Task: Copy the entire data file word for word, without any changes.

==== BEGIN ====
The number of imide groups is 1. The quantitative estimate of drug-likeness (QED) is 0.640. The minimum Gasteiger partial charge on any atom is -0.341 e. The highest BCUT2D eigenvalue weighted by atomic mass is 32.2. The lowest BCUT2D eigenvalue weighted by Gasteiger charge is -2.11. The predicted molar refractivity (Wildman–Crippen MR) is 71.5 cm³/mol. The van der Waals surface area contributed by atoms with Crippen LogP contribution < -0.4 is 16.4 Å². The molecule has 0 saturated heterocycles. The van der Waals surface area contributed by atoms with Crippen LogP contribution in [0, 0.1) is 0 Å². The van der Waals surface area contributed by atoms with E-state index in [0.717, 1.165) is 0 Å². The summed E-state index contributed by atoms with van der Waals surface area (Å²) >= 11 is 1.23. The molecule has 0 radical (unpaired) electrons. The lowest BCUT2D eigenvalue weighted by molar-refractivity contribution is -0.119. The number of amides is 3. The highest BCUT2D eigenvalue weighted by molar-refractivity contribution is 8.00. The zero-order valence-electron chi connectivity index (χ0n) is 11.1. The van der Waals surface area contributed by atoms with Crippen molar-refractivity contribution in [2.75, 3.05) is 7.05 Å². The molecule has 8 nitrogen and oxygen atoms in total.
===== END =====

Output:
The number of imide groups is 1. The quantitative estimate of drug-likeness (QED) is 0.640. The minimum Gasteiger partial charge on any atom is -0.341 e. The highest BCUT2D eigenvalue weighted by atomic mass is 32.2. The lowest BCUT2D eigenvalue weighted by Gasteiger charge is -2.11. The predicted molar refractivity (Wildman–Crippen MR) is 71.5 cm³/mol. The van der Waals surface area contributed by atoms with Crippen LogP contribution < -0.4 is 16.4 Å². The molecule has 0 saturated heterocycles. The van der Waals surface area contributed by atoms with Crippen LogP contribution in [0, 0.1) is 0 Å². The van der Waals surface area contributed by atoms with E-state index in [0.717, 1.165) is 0 Å². The summed E-state index contributed by atoms with van der Waals surface area (Å²) >= 11 is 1.23. The molecule has 0 radical (unpaired) electrons. The lowest BCUT2D eigenvalue weighted by molar-refractivity contribution is -0.119. The number of amides is 3. The highest BCUT2D eigenvalue weighted by molar-refractivity contribution is 8.00. The zero-order valence-electron chi connectivity index (χ0n) is 11.1. The van der Waals surface area contributed by atoms with Crippen molar-refractivity contribution in [2.75, 3.05) is 7.05 Å². The molecule has 8 nitrogen and oxygen atoms in total.